By bypassing their doctor, men miss a correct diagnosis. James has never asked his doctor about the underlying cause of his erectile dysfunction – but he suspects he is experiencing some level of performance anxiety. This is broadly defined as men who don’t necessarily have a problem every time they have sex or when they masturbate, but who – like James – take comfort in knowing that the pill will help them s ‘they find themselves locked in a boner-killing spiral of negativity. “If I was going to sleep with someone for the first time, I get anxious, so I take it,” James says. “But over time I feel more comfortable with them – and then I don’t really need them anymore.”

Performance anxiety is a common but little-discussed cause of erectile dysfunction, according to Peter Saddington, a sex therapist who works in the andrology department at Sheffield Royal Hallamshire Hospital. “Anxiety releases a chemical in the brain that has a detrimental effect on erections. This works against feeling relaxed and sexual,” he explains. The problem is often exacerbated by arousal. having sex with someone for the first time.” The body interprets excitement as also akin to anxiety, because you are meeting a new person.”

“At some point,” Saddington notes, even sildenafil will stop working. “Viagra doesn’t give you an erection; this facilitates the natural process, so if you become increasingly anxious, your anxiety may possibly negate the effect of sildenafil.

James says he always feels anxious about his sexual performance – but especially with a new partner – and remembers the first time he heard some of his girlfriends talking about sex. “What’s painfully obvious to me is that women in their thirties are obsessed with and revel in the details of male anatomy,” James says. “It’s like girth, length, movement. Everything is absolutely plunged – and with so much greediness – in front of their friends. So, having witnessed this – at a table with people I’ve slept with – I’m aware of the pressure there is to provide good sex.

‘There was something slightly fake about it. It wasn’t connected, passionate sex that I suppose I have had with someone not on it’

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‘There was something slightly off about it. It was unrelated, the passionate sex I guess I had with someone who wasn’t there’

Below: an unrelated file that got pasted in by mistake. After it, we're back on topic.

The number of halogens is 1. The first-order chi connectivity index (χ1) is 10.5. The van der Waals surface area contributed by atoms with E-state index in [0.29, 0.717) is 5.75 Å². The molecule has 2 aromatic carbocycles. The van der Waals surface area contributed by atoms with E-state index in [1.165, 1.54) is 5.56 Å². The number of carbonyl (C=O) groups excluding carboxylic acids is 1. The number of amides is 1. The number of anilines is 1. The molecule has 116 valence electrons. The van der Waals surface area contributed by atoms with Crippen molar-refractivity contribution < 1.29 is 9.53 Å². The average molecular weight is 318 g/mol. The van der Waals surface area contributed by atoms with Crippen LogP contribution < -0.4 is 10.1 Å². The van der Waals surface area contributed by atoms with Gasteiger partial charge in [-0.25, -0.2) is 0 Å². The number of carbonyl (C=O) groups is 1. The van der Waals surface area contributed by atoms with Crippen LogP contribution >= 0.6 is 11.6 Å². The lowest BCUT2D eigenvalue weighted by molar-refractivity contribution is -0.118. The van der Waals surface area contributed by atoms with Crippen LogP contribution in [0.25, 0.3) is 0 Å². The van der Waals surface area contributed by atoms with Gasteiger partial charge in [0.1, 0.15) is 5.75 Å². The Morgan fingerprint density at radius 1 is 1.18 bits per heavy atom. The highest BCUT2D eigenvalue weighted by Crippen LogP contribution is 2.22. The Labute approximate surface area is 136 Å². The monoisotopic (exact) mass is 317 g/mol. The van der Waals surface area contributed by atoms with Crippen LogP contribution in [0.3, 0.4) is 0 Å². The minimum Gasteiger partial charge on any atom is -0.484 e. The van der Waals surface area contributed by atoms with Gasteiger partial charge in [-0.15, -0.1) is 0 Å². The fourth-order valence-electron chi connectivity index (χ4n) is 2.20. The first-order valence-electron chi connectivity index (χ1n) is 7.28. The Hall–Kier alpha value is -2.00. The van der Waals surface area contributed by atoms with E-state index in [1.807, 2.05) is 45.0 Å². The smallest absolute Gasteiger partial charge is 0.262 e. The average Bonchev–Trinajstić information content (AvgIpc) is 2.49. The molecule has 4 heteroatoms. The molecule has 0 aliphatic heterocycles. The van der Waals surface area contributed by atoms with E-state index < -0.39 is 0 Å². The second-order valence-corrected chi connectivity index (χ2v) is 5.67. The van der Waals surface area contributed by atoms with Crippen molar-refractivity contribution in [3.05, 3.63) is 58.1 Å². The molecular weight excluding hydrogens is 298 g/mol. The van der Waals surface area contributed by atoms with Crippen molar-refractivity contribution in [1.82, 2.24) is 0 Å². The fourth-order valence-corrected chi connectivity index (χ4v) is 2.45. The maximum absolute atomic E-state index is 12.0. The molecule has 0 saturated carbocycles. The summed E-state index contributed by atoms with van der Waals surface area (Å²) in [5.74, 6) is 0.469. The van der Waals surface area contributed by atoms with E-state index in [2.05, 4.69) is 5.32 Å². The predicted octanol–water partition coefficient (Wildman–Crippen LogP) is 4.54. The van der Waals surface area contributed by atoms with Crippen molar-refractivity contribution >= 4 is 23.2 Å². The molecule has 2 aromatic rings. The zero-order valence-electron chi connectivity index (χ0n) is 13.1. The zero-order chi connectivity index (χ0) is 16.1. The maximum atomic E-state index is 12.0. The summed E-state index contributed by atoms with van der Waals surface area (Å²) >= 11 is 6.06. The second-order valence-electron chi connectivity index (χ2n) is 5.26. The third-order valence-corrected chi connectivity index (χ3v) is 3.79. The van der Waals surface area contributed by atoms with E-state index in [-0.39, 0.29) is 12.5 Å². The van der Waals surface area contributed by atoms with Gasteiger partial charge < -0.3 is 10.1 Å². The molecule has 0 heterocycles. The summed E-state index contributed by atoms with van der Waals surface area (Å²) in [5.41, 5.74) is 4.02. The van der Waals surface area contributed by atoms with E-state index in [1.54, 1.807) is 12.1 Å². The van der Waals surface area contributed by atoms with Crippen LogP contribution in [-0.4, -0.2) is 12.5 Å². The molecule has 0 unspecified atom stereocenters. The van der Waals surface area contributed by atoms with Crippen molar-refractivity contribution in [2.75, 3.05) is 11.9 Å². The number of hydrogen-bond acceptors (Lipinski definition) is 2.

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It’s unclear what James’s sexual partners think about it, as for the most part he doesn’t tell them. But Wendy, 37, says she would be unhappy to find out her boyfriend was secretly taking Viagra. “Because I would feel like, oh, am I not enough?” she says. “But then I understand that [erectile dysfunction] is more common as men age. To her knowledge, she has had only one sexual relationship with a man taking sildenafil: a one-night stand, during which she later discovered a mutual friend. The sex was average, a fact Wendy attributes in part to drugs. “There was something slightly off about it. It wasn’t a passionate, connected sexual relationship that I assume I had with someone who wasn’t in it.

Viatris, a subsidiary of pharmaceutical giant Pfizer which manufactures Viagra, provided data to The Independent from a survey of 5,007 people – including 2,445 men – that they commissioned in 2020. One of the questions they asked was “what are the top three barriers that keep you from being more intimate? “. Nine percent of 18 to 24 year olds and 10 percent of 25 to 34 year olds identified “sexual problems, such as difficulty getting or keeping an erection” as the main reason. Of all men who have suffered from erectile dysfunction, almost a third (29%) said it was because they were “worried about not being able to get or keep an erection”.

However, the underlying causes of erectile dysfunction can be more complex. “Erectile dysfunction is often dismissed as psychological [or] stress-related and temporary and self-limiting in younger men,” says Dr. Lakhani. “However, although psychological reasons may play a role, it is important to realize that there may also be medical conditions causing erectile dysfunction in younger men. Mental health disorders such as depression and anxiety have an impact on erectile function, either directly or as a side effect of the medications used to treat them.According to Dr. Lakhani, lifestyle factors, such as smoking, alcohol and obesity, can also play a role, as can cardiovascular disease or diabetes.

Performance anxiety is often present in erectile dysfunction, she notes — but that doesn’t mean it’s the cause. Dr Lakhani suspects that the incidence of erectile dysfunction could be “much higher than reported due to the stigma and shame surrounding sexual health issues”. Getting a proper diagnosis for the underlying causes of erectile dysfunction is important.

*Names have been changed